YH: I wouldn’t say “never experience.” Without discounting the uniqueness of Chang and Eng’s experience, we should also recognize that in own lives, there are people, if we are fortunate enough, to whom we are psychologically or even psychosomatically tied. Or, in a broader sense, the species of the homo sapiens is defined by its sociality, the reliance on each other for living a meaningful life. What’s so great about being a lonely genius on Mars? Even someone as great and self-reliant as Matt Damon wants to come back to the Earth to be part of the humanity. The importance of the Emersonian “self-reliant man” is overblown. The unusual connection of the Siamese Twins brings into sharp relief what defines humanity.

JJ: “Inseparable” is a perfect word to describe this story. The last couple of chapters were my favorite—I was captivated by the emotional state of Eng and how it must have felt to lose the one and only thing outside of his own consciousness that was never absent from his life. Do you think the nature of their connection and the loss of it made the twins more “human” in a sense?

YH: I would say yes, because their conjoined life foregrounds the fact that being human means being more than one, inseparable from others—never alone in life, death, happiness, pain, love, sex, and so on.

JJ: As you did the research for this book, what was the most interesting thing you learned that stuck with you, about the twins themselves, human nature, or otherwise? 

YH: I would name two things. One is that fact that the story of the Siamese Twins coexists with the legend of Andy Griffith in the same town of Mount Airy. Such a cultural symbiosis of the “freakish” and the “normal” in an Appalachian holler says a lot about the enormous capacity, complexity, and richness of American culture. The other interesting thing would be what we Chinese would call fengshui, the spirit of the place. As I describe in the Epilogue, when I camped out on the farm that used to belong to the twins, I found some ducks that, I was told, had been abandoned by some other campers. I even found duck eggs in the bushes. That reminded me of the twins’ early years in Siam, where they were duck farmers and sold duck eggs to make a living. Call it serendipity, if you will, but that haunting sense of real or unreal, something Henry James and other great writers are obsessed with, ties everything together for me as a writer and a sentient being, turning fact-finding research into a spiritual quest.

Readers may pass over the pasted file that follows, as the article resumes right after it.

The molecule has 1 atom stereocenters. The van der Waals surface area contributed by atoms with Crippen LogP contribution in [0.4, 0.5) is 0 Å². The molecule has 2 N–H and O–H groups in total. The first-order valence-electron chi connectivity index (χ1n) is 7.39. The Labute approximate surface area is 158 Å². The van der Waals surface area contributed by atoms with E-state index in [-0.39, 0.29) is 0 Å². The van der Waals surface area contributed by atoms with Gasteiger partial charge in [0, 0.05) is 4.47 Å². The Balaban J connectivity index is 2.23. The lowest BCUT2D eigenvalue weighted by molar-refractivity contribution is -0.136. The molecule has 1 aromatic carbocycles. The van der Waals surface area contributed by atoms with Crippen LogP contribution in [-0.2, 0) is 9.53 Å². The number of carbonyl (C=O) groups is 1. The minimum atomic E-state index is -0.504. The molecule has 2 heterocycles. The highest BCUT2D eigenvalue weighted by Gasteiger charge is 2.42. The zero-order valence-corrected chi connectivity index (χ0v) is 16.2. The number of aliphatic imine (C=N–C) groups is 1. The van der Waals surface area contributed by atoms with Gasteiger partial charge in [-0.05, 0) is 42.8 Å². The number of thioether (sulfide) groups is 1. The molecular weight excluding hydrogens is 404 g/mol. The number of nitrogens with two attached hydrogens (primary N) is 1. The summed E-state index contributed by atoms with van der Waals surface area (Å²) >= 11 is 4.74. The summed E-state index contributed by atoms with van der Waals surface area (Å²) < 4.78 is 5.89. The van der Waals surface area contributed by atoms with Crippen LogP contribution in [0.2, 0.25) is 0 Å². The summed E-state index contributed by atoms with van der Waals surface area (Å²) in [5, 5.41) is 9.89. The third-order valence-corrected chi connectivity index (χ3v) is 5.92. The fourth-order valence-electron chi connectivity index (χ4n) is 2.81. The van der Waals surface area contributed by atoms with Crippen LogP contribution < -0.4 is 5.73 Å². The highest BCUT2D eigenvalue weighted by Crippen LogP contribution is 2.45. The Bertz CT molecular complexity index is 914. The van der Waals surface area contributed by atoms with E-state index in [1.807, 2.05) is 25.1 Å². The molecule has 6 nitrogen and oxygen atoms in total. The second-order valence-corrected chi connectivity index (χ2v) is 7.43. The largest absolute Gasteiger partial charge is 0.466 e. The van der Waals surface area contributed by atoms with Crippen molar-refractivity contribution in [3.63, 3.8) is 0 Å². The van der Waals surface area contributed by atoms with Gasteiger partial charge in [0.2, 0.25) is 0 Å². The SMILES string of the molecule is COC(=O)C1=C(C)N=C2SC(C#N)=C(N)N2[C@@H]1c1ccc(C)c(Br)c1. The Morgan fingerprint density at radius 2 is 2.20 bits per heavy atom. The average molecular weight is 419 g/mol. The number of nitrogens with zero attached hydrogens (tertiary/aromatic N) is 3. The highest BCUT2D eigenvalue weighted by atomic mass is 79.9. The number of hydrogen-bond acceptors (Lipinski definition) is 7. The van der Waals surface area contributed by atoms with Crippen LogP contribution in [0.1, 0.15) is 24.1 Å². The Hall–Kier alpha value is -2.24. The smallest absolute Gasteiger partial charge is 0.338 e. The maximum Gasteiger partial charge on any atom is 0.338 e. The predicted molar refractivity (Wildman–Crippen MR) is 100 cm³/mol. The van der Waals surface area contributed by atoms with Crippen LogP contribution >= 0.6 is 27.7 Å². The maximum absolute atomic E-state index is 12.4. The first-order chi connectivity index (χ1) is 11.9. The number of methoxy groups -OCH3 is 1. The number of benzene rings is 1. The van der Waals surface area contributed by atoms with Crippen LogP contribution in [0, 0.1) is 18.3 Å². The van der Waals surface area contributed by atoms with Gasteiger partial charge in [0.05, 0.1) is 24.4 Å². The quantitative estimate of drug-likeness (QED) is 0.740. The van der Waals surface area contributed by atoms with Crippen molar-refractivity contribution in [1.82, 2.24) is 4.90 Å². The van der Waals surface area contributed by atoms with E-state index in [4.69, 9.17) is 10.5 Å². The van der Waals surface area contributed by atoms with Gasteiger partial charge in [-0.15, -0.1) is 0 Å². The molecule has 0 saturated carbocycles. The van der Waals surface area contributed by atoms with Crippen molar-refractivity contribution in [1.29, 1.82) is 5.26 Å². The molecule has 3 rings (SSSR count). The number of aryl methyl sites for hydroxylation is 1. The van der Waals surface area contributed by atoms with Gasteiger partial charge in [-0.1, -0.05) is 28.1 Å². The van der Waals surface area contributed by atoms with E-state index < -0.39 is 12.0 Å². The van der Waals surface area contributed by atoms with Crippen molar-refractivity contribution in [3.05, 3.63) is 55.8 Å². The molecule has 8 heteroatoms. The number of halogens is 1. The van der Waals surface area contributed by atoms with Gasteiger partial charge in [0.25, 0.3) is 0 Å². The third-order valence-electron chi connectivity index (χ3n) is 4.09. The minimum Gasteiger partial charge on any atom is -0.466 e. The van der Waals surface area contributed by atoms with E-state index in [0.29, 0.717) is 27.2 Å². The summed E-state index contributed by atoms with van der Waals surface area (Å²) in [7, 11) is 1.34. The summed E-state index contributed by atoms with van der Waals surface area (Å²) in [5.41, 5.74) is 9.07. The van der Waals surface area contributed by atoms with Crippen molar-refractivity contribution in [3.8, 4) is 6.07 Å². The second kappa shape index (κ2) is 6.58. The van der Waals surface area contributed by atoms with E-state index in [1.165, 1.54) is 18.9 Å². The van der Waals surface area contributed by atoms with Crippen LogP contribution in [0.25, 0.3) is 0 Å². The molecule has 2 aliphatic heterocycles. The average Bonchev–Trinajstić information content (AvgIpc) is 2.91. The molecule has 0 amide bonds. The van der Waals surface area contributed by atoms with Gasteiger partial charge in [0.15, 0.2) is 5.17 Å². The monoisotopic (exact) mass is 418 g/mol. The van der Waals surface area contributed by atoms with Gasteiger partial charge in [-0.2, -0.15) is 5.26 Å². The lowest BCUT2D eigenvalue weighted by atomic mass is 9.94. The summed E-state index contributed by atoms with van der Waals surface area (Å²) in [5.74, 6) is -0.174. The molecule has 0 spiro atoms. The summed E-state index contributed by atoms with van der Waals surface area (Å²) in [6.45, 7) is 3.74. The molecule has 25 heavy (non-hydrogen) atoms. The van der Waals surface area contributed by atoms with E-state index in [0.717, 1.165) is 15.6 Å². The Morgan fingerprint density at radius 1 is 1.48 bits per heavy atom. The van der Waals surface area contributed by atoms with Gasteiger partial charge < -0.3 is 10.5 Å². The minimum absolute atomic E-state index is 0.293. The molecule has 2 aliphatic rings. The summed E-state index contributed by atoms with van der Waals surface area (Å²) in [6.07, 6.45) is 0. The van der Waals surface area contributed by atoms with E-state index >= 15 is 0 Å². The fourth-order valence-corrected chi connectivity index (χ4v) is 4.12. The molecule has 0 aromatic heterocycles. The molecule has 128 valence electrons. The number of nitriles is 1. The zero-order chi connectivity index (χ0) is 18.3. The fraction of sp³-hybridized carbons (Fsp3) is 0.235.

Yunte Huang grew up in a small town in southeastern China, where at age eleven he began to learn English by secretly listening to Voice of America programs on a battered transistor radio. After receiving his B.A. in English from Peking University, Yunte came to the United States in 1991, landing in Tuscaloosa, Alabama. As a struggling Chinese restaurateur in the Deep South, he continued to study American literature, reading William Faulkner, Ezra Pound, and Emily Dickinson on the greasy kitchen floor. After receiving his Ph.D. in English from the State University of New York at Buffalo, Yunte taught as an assistant professor of English at Harvard University from 1999 to 2003. A Guggenheim Fellow, Yunte is currently a professor of English at the University of California, Santa Barbara.

Jessalyn Johnson is a writer from Central Florida currently living in Brooklyn, New York. She has a BA in English Literature from Grand Canyon University and is currently attending The New School’s MFA Creative Writing Program for fiction. She can be found online at